|Carl Hayden Community High School Falcon Robotics Club|
“Spare Parts,” is based on an article, “La Vida Robot” in Wired magazine. Writer Joshua David explained, “I wanted to write about the amazing thing they had done. If no one tells the stories, the real stories of people trying to do amazing things and succeeding, then the stereotypes persist. I want America to be as good as it can be. I like to find stories that emphasize the people that make the country great.”
Sure, it looks like a TV movie of the week. The school seemed too bright and clean to be the tough school it is made out to be. Director Sean McNamara and screenwriter Elissa Matsueda give it a comic tone to showcase the strengths of comedian George Lopez and to make it accessible to a larger audience. And they succeed. This is the first laugh-out-loud comedy I've seen in quite a while.
The movie may have been even more powerful if they portrayed more of the true day-to-day prejudices and challenges that these undocumented teens faced. The computer teacher (Marisa Tomei) sums it up, "Every day in a hundred ways they are told that they are hopeless, that they are beyond hope." The filmmakers make it accessible to more people by not casting blame. But they do show the results of being treated like a criminal - that you start to behave like a criminal. The brother of one of the team members has bought into this myth and has become a delinquent.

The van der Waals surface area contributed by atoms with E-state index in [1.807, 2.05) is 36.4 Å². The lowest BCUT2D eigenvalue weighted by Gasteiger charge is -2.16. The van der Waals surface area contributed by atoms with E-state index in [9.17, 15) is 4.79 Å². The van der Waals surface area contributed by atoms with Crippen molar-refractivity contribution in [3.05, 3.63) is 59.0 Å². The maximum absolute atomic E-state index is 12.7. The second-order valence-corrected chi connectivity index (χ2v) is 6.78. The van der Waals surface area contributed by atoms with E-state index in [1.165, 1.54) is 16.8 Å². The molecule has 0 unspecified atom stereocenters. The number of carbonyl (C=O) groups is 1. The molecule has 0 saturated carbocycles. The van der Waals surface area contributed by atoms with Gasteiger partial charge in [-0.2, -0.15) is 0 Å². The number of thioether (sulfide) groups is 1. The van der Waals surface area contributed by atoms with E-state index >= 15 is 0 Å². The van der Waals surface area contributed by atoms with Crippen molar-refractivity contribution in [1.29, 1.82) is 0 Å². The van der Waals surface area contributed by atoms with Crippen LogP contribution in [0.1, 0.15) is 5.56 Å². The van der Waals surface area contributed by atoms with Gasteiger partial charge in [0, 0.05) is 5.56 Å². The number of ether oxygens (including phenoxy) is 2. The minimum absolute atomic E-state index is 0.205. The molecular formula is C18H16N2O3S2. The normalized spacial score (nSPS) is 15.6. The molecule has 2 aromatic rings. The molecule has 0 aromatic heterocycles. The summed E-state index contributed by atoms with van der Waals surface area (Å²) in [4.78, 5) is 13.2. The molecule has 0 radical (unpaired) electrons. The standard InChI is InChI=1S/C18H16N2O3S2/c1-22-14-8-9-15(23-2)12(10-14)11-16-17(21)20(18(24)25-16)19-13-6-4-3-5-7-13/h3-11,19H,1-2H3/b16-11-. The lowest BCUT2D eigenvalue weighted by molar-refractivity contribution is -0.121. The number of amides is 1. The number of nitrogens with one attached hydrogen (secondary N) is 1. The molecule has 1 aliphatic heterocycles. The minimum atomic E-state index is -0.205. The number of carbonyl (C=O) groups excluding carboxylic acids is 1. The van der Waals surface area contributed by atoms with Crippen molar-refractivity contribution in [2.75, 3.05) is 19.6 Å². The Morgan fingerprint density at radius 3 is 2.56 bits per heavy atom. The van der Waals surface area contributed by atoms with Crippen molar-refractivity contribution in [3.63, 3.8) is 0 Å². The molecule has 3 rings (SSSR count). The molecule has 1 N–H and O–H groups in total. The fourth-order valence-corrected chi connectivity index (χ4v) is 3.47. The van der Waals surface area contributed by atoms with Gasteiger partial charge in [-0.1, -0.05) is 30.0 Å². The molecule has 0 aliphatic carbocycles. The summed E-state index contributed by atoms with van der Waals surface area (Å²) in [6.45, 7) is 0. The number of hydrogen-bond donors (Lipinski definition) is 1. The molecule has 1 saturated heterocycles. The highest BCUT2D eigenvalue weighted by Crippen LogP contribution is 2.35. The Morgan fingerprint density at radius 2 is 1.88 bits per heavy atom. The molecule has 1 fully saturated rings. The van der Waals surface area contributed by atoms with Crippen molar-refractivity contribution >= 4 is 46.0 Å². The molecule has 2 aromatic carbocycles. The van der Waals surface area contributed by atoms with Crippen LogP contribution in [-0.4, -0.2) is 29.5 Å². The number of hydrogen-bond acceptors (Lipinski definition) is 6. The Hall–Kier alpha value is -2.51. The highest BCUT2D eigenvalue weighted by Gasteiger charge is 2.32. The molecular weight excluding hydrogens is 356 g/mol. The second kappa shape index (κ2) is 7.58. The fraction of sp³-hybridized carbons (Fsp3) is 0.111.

These teens have come to this country with their families to pursue the American Dream. After being rejected for the military, an enterprising young man starts the robotic team in hopes that the competition will lead to employment so he can support his family. In a heartbreaking scene, his mother confesses, "I told you anything could be yours. I don't think I was right."
The teens show incredible courage by continuing to work towards the competition despite daunting challenges such as: supporting a family, protecting a delinquent brother, being tracked down by ICE (Immigration and Customs Enforcement), being homeless, and fear of being deported. Keep in mind this all happened in Phoenix, Arizona where Sheriff Joe Arpaio imprisons undocumented people in tent city while it is 110 degrees outside, in a state where ethnic studies (that promote self-esteem and success in school) are illegal.
“Spare Parts” is an empowering underdog story that shows we can do anything we set our mind to. But it is so much more than that. Actor Esai Morales hopes that this movie will broaden what it means to be an American and our definition of the American Dream.
Read, "The Real-Life Teachers of "Spare Parts" on What's Wrong with US Schools."
UPDATE: News of what came of the Carl Hayden Community High School Falcon Robotics team.
GOOD NEWS: Tucson police revise immigration policy about asking for papers.
Read my review of, "Under the Same Moon."
For more information on the struggles of undocumented workers, watch the documentary, "Immigrant Nation."